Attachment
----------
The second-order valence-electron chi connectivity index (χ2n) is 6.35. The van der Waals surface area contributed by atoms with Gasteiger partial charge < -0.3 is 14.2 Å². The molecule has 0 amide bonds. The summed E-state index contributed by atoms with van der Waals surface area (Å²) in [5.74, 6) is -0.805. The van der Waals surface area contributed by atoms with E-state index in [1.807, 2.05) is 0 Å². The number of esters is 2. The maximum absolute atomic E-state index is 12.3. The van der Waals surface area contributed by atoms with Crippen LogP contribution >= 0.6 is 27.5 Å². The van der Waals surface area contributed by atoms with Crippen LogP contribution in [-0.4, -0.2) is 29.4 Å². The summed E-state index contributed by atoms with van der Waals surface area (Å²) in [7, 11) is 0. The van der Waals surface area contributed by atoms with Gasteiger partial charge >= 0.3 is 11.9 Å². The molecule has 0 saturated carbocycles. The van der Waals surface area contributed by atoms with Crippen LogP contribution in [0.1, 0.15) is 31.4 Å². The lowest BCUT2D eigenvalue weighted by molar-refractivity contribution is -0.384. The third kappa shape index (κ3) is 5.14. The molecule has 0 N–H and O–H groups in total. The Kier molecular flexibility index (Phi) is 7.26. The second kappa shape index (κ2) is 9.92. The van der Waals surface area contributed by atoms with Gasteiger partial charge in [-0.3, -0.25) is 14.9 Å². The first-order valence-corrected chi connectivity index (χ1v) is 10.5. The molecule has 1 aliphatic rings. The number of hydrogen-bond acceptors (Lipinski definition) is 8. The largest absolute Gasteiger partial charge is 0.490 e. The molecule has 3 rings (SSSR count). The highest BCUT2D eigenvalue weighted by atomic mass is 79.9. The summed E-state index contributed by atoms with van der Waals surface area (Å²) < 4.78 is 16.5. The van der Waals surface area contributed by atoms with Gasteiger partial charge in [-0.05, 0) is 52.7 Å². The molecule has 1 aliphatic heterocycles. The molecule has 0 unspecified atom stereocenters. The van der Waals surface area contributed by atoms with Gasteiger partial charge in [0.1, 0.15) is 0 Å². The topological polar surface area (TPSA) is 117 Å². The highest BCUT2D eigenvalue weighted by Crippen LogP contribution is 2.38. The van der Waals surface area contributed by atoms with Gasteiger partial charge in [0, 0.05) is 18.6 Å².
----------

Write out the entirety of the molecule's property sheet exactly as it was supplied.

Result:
The second-order valence-electron chi connectivity index (χ2n) is 6.35. The van der Waals surface area contributed by atoms with Gasteiger partial charge < -0.3 is 14.2 Å². The molecule has 0 amide bonds. The summed E-state index contributed by atoms with van der Waals surface area (Å²) in [5.74, 6) is -0.805. The van der Waals surface area contributed by atoms with E-state index in [1.807, 2.05) is 0 Å². The number of esters is 2. The maximum absolute atomic E-state index is 12.3. The van der Waals surface area contributed by atoms with Crippen LogP contribution >= 0.6 is 27.5 Å². The van der Waals surface area contributed by atoms with Crippen LogP contribution in [-0.4, -0.2) is 29.4 Å². The summed E-state index contributed by atoms with van der Waals surface area (Å²) in [7, 11) is 0. The van der Waals surface area contributed by atoms with Gasteiger partial charge >= 0.3 is 11.9 Å². The molecule has 0 saturated carbocycles. The van der Waals surface area contributed by atoms with Crippen LogP contribution in [0.1, 0.15) is 31.4 Å². The lowest BCUT2D eigenvalue weighted by molar-refractivity contribution is -0.384. The third kappa shape index (κ3) is 5.14. The molecule has 0 N–H and O–H groups in total. The Kier molecular flexibility index (Phi) is 7.26. The second kappa shape index (κ2) is 9.92. The van der Waals surface area contributed by atoms with Gasteiger partial charge in [-0.3, -0.25) is 14.9 Å². The first-order valence-corrected chi connectivity index (χ1v) is 10.5. The molecule has 1 aliphatic rings. The number of hydrogen-bond acceptors (Lipinski definition) is 8. The largest absolute Gasteiger partial charge is 0.490 e. The molecule has 3 rings (SSSR count). The highest BCUT2D eigenvalue weighted by atomic mass is 79.9. The summed E-state index contributed by atoms with van der Waals surface area (Å²) < 4.78 is 16.5. The van der Waals surface area contributed by atoms with Gasteiger partial charge in [-0.05, 0) is 52.7 Å². The molecule has 1 aliphatic heterocycles. The molecule has 0 unspecified atom stereocenters. The van der Waals surface area contributed by atoms with Gasteiger partial charge in [0.1, 0.15) is 0 Å². The topological polar surface area (TPSA) is 117 Å². The highest BCUT2D eigenvalue weighted by Crippen LogP contribution is 2.38. The van der Waals surface area contributed by atoms with Gasteiger partial charge in [0, 0.05) is 18.6 Å².